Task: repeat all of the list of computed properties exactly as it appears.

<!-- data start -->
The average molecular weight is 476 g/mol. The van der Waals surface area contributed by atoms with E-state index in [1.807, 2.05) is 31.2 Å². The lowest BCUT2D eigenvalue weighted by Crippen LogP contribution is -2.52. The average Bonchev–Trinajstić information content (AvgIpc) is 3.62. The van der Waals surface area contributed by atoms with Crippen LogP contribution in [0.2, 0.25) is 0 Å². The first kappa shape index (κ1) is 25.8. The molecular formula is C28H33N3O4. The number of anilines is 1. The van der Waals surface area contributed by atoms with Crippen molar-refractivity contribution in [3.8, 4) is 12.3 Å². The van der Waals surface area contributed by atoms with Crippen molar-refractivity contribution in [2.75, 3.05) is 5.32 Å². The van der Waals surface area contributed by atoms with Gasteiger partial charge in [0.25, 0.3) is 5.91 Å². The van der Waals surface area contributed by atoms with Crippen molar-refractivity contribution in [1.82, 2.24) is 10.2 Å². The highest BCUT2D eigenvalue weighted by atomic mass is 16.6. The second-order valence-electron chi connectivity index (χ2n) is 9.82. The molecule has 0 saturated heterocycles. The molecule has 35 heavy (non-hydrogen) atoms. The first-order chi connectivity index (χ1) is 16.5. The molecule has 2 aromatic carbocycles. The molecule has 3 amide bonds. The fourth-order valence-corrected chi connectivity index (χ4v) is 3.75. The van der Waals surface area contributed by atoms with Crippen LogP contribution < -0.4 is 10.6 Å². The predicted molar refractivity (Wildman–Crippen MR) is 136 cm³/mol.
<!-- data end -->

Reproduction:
The average molecular weight is 476 g/mol. The van der Waals surface area contributed by atoms with E-state index in [1.807, 2.05) is 31.2 Å². The lowest BCUT2D eigenvalue weighted by Crippen LogP contribution is -2.52. The average Bonchev–Trinajstić information content (AvgIpc) is 3.62. The van der Waals surface area contributed by atoms with Crippen LogP contribution in [0.2, 0.25) is 0 Å². The first kappa shape index (κ1) is 25.8. The molecular formula is C28H33N3O4. The number of anilines is 1. The van der Waals surface area contributed by atoms with Crippen molar-refractivity contribution in [3.8, 4) is 12.3 Å². The van der Waals surface area contributed by atoms with Crippen molar-refractivity contribution in [2.75, 3.05) is 5.32 Å². The van der Waals surface area contributed by atoms with Gasteiger partial charge in [0.25, 0.3) is 5.91 Å². The van der Waals surface area contributed by atoms with Crippen molar-refractivity contribution in [1.82, 2.24) is 10.2 Å². The highest BCUT2D eigenvalue weighted by atomic mass is 16.6. The second-order valence-electron chi connectivity index (χ2n) is 9.82. The molecule has 0 saturated heterocycles. The molecule has 35 heavy (non-hydrogen) atoms. The first-order chi connectivity index (χ1) is 16.5. The molecule has 2 aromatic carbocycles. The molecule has 3 amide bonds. The fourth-order valence-corrected chi connectivity index (χ4v) is 3.75. The van der Waals surface area contributed by atoms with Crippen LogP contribution < -0.4 is 10.6 Å². The predicted molar refractivity (Wildman–Crippen MR) is 136 cm³/mol.